“Back in the day, the last thing you wanted to be associated with was a commercial,” Plotkin says. “I remember how horrified people were when the Beatles’ ‘Revolution’ was licensed to Nike.” Since then, the whole paradigm and model has shifted, as established singers and musicians in addition to the Beatles, such as the Rolling Stones (Apple), Bob Dylan (Cadillac) and Led Zeppelin (Cadillac), have increasingly agreed to license their own music for use in commercials.

“For me, it began eight years ago, when Lenny Kravitz put out his album 5,” says Scharf. “The song ‘Fly Away’ became a huge car commercial [for the Peugeot 206 in 2000], and it was only after that that Virgin Records and the radio jumped on the song. That, to me, was a real marker in the road and the beginning of advertisers using original masters of existing records of artists, as opposed to creating a new jingle.”

It’s impossible to ignore the impact Apple has had on the whole business. It all started, Schwartz says, back in 1997 with the Apple tagline “Think Different.”

“Visually, you saw Bob Dylan and John Lennon for a computer brand, and that started a trend,” he says. “The next step was when Apple launched the original colors iMac to the Stones’ ‘She’s a Rainbow.’ At the same time, Nissan launched the Maxima with the Who’s ‘Won’t Get Fooled Again.’ So, historically, the breakthrough came when the legends said it was OK to do it, and it suddenly had currency.”

The difference between then and now, he says, is that now “you’re breaking new artists as well through product launches. With each Apple launch, there’s a new music composition that comes with it, like Feist and Yael Naïm. Clients also often do multiple media formats, not just TV, but YouTube and their own websites. That kind of marketing muscle is not really around for the record label, which is so crushed and squeezed they’re looking for all the help they can get on how to market.”

It was a masterful stroke that led Apple to launch iTunes, thus ensuring even more sales. “Apple has set up to be structured for success,” says Schwartz. “They find the right song, they market it on TV and the web, and the first place you can get it is iTunes. The distribution is built into the marketing.”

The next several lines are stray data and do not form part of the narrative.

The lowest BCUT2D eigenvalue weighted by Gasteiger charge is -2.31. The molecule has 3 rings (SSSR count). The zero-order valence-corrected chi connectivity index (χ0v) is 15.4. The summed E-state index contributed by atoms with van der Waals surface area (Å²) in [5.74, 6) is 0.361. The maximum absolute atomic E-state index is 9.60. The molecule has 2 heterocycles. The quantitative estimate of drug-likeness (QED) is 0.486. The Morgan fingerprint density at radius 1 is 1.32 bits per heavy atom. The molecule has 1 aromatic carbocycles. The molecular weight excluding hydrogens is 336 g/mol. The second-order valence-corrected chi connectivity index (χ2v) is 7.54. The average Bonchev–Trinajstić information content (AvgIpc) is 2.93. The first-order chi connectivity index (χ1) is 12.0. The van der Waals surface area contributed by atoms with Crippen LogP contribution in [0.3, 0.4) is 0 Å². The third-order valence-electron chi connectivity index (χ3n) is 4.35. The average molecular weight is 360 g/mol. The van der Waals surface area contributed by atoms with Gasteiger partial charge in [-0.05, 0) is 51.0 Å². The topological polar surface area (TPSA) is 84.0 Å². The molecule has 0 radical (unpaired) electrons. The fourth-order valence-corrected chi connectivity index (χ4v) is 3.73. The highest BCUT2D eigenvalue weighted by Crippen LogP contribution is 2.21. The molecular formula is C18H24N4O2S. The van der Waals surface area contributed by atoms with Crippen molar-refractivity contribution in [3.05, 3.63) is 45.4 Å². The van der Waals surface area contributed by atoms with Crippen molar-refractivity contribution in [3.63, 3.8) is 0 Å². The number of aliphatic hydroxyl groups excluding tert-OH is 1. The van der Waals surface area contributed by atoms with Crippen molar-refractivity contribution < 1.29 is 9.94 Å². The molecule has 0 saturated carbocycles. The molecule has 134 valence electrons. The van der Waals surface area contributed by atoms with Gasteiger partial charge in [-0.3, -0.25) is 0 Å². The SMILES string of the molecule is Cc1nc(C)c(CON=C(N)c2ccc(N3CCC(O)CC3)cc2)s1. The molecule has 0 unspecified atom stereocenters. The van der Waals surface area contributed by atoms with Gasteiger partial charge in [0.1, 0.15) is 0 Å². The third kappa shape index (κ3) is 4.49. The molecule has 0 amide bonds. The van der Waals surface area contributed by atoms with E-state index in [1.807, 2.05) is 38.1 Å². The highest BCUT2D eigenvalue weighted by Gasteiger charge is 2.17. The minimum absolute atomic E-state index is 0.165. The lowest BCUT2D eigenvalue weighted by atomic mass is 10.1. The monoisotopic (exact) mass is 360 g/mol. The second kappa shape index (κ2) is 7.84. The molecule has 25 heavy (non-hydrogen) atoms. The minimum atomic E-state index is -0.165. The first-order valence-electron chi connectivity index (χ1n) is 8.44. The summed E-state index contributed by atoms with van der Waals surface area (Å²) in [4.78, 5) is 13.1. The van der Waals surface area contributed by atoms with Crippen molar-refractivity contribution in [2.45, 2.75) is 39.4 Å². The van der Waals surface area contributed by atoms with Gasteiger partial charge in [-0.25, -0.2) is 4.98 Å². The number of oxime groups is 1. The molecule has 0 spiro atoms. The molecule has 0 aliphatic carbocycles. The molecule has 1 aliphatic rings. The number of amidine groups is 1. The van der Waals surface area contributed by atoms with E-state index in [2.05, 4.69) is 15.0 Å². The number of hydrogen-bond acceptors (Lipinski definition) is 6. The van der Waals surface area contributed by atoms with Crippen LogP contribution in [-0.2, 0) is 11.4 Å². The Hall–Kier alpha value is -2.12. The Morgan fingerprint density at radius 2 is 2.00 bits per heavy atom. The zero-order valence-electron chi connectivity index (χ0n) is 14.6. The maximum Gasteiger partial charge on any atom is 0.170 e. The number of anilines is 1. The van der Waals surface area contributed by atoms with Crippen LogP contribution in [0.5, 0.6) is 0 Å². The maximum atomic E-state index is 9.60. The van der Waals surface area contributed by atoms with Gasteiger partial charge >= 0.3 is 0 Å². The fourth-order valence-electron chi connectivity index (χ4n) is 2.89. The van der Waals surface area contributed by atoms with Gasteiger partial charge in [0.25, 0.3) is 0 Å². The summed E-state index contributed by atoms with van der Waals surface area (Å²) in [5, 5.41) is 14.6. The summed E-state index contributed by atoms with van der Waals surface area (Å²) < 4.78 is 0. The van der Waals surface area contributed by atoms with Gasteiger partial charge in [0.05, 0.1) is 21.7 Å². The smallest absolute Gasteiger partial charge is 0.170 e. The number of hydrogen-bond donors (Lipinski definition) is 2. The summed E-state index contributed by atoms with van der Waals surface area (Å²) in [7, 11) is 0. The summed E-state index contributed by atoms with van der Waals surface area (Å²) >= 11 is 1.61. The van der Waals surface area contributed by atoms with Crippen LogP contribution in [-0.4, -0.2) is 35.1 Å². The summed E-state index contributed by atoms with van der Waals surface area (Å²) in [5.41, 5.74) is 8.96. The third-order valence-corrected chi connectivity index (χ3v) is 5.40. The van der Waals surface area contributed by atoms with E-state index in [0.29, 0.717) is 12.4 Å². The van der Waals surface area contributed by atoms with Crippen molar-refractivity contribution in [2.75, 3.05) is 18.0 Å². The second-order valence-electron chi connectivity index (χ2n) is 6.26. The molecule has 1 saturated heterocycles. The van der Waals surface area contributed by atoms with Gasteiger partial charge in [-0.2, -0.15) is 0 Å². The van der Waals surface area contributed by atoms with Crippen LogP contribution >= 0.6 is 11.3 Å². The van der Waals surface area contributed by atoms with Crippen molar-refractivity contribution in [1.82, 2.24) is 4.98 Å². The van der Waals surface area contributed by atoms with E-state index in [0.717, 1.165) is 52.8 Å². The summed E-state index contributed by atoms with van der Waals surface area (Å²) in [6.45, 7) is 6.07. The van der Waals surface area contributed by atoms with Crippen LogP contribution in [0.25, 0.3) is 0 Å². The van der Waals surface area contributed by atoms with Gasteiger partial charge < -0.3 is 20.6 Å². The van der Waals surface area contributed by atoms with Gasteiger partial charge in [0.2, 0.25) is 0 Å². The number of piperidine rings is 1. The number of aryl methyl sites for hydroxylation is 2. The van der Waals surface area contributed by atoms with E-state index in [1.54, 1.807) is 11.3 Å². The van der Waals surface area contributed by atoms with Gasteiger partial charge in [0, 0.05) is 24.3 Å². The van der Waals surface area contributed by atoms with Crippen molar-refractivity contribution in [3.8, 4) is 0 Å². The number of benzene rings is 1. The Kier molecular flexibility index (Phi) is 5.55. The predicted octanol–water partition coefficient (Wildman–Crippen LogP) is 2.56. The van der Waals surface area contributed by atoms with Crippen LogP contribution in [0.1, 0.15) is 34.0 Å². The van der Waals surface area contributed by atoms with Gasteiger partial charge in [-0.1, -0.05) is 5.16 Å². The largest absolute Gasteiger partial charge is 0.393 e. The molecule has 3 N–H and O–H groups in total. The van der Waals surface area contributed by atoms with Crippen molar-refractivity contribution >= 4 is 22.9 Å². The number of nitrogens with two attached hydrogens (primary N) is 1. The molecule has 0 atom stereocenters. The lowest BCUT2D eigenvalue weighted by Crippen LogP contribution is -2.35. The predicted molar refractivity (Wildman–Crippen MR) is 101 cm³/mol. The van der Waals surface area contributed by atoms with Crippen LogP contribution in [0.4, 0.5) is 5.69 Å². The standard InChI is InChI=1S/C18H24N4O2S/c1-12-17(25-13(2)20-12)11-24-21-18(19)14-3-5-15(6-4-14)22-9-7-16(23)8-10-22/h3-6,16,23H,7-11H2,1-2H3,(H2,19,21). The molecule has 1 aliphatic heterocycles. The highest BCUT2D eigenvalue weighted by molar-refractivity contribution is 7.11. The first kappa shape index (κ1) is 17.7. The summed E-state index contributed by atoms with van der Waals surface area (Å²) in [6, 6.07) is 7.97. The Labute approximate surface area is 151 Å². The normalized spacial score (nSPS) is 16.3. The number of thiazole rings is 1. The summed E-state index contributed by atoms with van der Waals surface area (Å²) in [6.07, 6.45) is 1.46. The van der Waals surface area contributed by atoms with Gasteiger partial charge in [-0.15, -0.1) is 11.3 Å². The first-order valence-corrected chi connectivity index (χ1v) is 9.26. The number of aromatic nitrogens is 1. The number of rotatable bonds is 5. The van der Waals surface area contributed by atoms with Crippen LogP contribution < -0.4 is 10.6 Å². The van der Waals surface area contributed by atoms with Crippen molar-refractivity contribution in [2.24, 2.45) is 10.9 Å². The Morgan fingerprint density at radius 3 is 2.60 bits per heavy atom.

But before new music was used in commercials, it first appeared on TV shows. Current hot picks include hits such as Grey’s Anatomy, The Riches and Nip/Tuck. According to Scharf, “Indie music has been on TV and in films for well over 10 years, and I was one of the early people who got into it through licensing. More people want their music in film and TV than they do in commercials—not that they wouldn’t want a commercial if it was right for them.”

Rabinowitz, who writes a column for Billboard on the subject of music in advertising, thinks it’s all good news for the ad industry. “Advertising is supposed to be creative, and in a way it’s not, because sometimes we’re just serving up what people want us to serve them. But if the clients are open to it, they can really have a say in what people are listening to, and there’s something significant about that.”

The implications for the music industry itself, however, are less clear. “Before, the music industry was dominated by the record industry. Now it’s not, it’s shifting,” says Rabinowitz. “It’s much more about live performance and the digital space, and much less about record sales. The implications for the record business as a whole are pretty dismal.”

Music in commercials can also have a major impact on the brands themselves. “Think what advertising has done for Old Navy and Target,” Rabinowitz says. “Their image has been heavily influenced by the music they use in ads. They’re both inexpensive stores. There’s nothing cool about them, but music has helped elevate them and their brand awareness to a unique place.” It was Target, for example, that recently commissioned Sophia Shorai to re-record the Beatles’ “Hello Goodbye” for use in an ad.


While licensing a Beatles song does not come cheap, for many advertisers the marketing pros far outweigh the financial cons. As Rabinowitz points out, “Sound stays with you longer than any other sensory input. It’s irrefutable. We can filter out visuals, but sound, and especially melody, kind of tattoos itself on your brain.”